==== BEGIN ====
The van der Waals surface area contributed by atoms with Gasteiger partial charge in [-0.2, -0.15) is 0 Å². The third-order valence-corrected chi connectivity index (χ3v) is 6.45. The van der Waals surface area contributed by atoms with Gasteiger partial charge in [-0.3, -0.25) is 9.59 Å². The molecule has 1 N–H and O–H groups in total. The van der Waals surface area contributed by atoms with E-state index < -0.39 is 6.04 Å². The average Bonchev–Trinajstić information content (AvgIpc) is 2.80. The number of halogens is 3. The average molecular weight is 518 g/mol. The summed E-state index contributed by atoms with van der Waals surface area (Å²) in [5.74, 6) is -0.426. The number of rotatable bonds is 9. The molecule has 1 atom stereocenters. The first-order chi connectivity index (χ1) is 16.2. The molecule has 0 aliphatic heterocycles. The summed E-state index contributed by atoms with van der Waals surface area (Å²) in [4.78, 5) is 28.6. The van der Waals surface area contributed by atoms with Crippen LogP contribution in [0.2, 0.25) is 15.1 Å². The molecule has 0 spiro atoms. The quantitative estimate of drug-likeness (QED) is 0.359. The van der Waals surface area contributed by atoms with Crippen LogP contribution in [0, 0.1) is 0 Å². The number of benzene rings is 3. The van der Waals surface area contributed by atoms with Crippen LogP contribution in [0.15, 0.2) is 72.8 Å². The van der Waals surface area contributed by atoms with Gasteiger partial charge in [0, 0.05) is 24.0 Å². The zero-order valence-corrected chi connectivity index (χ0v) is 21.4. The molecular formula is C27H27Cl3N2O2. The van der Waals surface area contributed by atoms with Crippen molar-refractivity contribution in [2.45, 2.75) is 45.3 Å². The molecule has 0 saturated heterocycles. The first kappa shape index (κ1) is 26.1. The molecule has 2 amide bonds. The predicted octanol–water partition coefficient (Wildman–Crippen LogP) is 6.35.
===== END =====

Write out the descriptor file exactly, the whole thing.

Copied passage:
The van der Waals surface area contributed by atoms with Gasteiger partial charge in [-0.2, -0.15) is 0 Å². The third-order valence-corrected chi connectivity index (χ3v) is 6.45. The van der Waals surface area contributed by atoms with Gasteiger partial charge in [-0.3, -0.25) is 9.59 Å². The molecule has 1 N–H and O–H groups in total. The van der Waals surface area contributed by atoms with E-state index < -0.39 is 6.04 Å². The average Bonchev–Trinajstić information content (AvgIpc) is 2.80. The number of halogens is 3. The average molecular weight is 518 g/mol. The summed E-state index contributed by atoms with van der Waals surface area (Å²) in [5.74, 6) is -0.426. The number of rotatable bonds is 9. The molecule has 1 atom stereocenters. The first-order chi connectivity index (χ1) is 16.2. The molecule has 0 aliphatic heterocycles. The summed E-state index contributed by atoms with van der Waals surface area (Å²) in [4.78, 5) is 28.6. The van der Waals surface area contributed by atoms with Crippen LogP contribution in [0.2, 0.25) is 15.1 Å². The molecule has 0 spiro atoms. The quantitative estimate of drug-likeness (QED) is 0.359. The van der Waals surface area contributed by atoms with Crippen LogP contribution in [0, 0.1) is 0 Å². The number of benzene rings is 3. The van der Waals surface area contributed by atoms with Crippen LogP contribution in [0.15, 0.2) is 72.8 Å². The van der Waals surface area contributed by atoms with Gasteiger partial charge in [0, 0.05) is 24.0 Å². The zero-order valence-corrected chi connectivity index (χ0v) is 21.4. The molecular formula is C27H27Cl3N2O2. The van der Waals surface area contributed by atoms with Crippen molar-refractivity contribution in [2.45, 2.75) is 45.3 Å². The molecule has 0 saturated heterocycles. The first kappa shape index (κ1) is 26.1. The molecule has 2 amide bonds. The predicted octanol–water partition coefficient (Wildman–Crippen LogP) is 6.35.